Sam Weller, associate professor of creative writing at Columbia College Chicago and authorized biographer of Ray Bradbury, recently published an article in The Chicago Tribune that got me thinking: “Without school librarians, we’re on a dystopian path.”
In his commentary he expresses his concern about cuts in staff and funding for school libraries. During a visit to rural Shawnee, Oklahoma, he found out that their school library received no funding whatsoever for new library books in 2016. In Wichita, Kansas, certified librarians were being replaced by clerks. The Kansas Department of Education has reduced the number of certified librarians in their state by 31%. The number of school librarians in the Chicago public school system has dropped from 454 to 160.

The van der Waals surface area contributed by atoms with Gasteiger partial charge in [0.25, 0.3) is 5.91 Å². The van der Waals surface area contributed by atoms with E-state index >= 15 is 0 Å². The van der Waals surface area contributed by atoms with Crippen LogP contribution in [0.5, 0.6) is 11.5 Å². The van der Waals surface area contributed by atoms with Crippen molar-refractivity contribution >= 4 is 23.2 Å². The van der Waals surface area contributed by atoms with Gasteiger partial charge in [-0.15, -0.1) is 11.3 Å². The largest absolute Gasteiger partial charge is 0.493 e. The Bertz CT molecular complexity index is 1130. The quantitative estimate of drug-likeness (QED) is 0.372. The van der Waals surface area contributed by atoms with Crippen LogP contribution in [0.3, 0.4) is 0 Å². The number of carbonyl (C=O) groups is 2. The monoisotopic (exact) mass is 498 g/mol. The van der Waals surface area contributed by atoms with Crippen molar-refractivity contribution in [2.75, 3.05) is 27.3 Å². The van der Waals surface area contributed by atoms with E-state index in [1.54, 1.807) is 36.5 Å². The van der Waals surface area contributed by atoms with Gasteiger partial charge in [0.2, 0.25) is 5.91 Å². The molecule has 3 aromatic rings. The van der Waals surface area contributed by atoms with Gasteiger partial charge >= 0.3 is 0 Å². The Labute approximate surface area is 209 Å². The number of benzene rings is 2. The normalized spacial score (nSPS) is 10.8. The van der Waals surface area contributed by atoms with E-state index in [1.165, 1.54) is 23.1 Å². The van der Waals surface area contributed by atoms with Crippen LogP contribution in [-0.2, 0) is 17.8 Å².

Mr. Weller reminds the reader that Ray Bradbury’s Fahrenheit 451 depicts a dystopian society that no longer values reading and education.
Words mean things, and I realize the word “limitations” has negative connotations. We think of a limitation as a restriction, a drawback. Our culture places enormous value on ignoring and overcoming limitations; an attitude that has resulted in some amazing discoveries and astonishing progress.
However, this mindset isn’t applicable across the board. Limits are often natural and helpful; they keep us safe from harm, morally, physically, and spiritually.
We are limited by the 24-hour day, our income, the available resources where we live. God is aware of these limits, and beating the air because we are not content with our state is fruitless.
So why do we so often set expectations for ourselves that would render Martha Stewart catatonic?